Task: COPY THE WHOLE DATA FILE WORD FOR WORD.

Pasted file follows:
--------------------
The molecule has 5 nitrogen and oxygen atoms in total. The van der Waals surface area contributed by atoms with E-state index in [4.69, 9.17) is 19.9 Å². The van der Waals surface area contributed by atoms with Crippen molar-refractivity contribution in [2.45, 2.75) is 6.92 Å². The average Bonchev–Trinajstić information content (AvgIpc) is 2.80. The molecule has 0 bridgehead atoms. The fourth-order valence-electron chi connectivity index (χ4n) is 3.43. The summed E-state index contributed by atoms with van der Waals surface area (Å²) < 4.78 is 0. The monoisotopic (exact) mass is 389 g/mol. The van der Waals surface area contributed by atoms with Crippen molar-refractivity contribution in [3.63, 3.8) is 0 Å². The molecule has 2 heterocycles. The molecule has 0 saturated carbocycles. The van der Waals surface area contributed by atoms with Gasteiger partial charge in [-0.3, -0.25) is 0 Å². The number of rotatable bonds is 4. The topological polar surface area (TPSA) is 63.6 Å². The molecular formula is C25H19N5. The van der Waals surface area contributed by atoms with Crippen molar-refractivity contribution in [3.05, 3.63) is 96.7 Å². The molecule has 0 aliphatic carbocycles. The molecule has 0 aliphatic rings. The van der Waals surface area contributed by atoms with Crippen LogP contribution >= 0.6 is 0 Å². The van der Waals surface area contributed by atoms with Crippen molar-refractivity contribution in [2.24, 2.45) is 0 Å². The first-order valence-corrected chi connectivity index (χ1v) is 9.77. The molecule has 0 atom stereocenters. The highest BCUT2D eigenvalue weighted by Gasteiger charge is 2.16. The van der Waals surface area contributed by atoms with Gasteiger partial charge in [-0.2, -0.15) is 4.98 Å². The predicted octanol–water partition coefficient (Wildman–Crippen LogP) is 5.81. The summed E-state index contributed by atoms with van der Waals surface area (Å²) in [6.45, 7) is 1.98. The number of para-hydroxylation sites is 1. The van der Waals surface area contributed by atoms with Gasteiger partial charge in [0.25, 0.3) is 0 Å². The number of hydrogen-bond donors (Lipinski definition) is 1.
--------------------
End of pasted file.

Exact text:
The molecule has 5 nitrogen and oxygen atoms in total. The van der Waals surface area contributed by atoms with E-state index in [4.69, 9.17) is 19.9 Å². The van der Waals surface area contributed by atoms with Crippen molar-refractivity contribution in [2.45, 2.75) is 6.92 Å². The average Bonchev–Trinajstić information content (AvgIpc) is 2.80. The molecule has 0 bridgehead atoms. The fourth-order valence-electron chi connectivity index (χ4n) is 3.43. The summed E-state index contributed by atoms with van der Waals surface area (Å²) < 4.78 is 0. The monoisotopic (exact) mass is 389 g/mol. The van der Waals surface area contributed by atoms with Crippen molar-refractivity contribution in [3.63, 3.8) is 0 Å². The molecule has 2 heterocycles. The molecule has 0 saturated carbocycles. The van der Waals surface area contributed by atoms with Gasteiger partial charge in [-0.3, -0.25) is 0 Å². The number of rotatable bonds is 4. The topological polar surface area (TPSA) is 63.6 Å². The molecular formula is C25H19N5. The van der Waals surface area contributed by atoms with Crippen molar-refractivity contribution in [3.05, 3.63) is 96.7 Å². The molecule has 0 aliphatic carbocycles. The molecule has 0 aliphatic rings. The van der Waals surface area contributed by atoms with Crippen LogP contribution >= 0.6 is 0 Å². The van der Waals surface area contributed by atoms with Crippen molar-refractivity contribution in [2.24, 2.45) is 0 Å². The first-order valence-corrected chi connectivity index (χ1v) is 9.77. The molecule has 0 atom stereocenters. The highest BCUT2D eigenvalue weighted by Gasteiger charge is 2.16. The van der Waals surface area contributed by atoms with Gasteiger partial charge in [-0.2, -0.15) is 4.98 Å². The predicted octanol–water partition coefficient (Wildman–Crippen LogP) is 5.81. The summed E-state index contributed by atoms with van der Waals surface area (Å²) in [6.45, 7) is 1.98. The number of para-hydroxylation sites is 1. The van der Waals surface area contributed by atoms with Gasteiger partial charge in [0.25, 0.3) is 0 Å². The number of hydrogen-bond donors (Lipinski definition) is 1.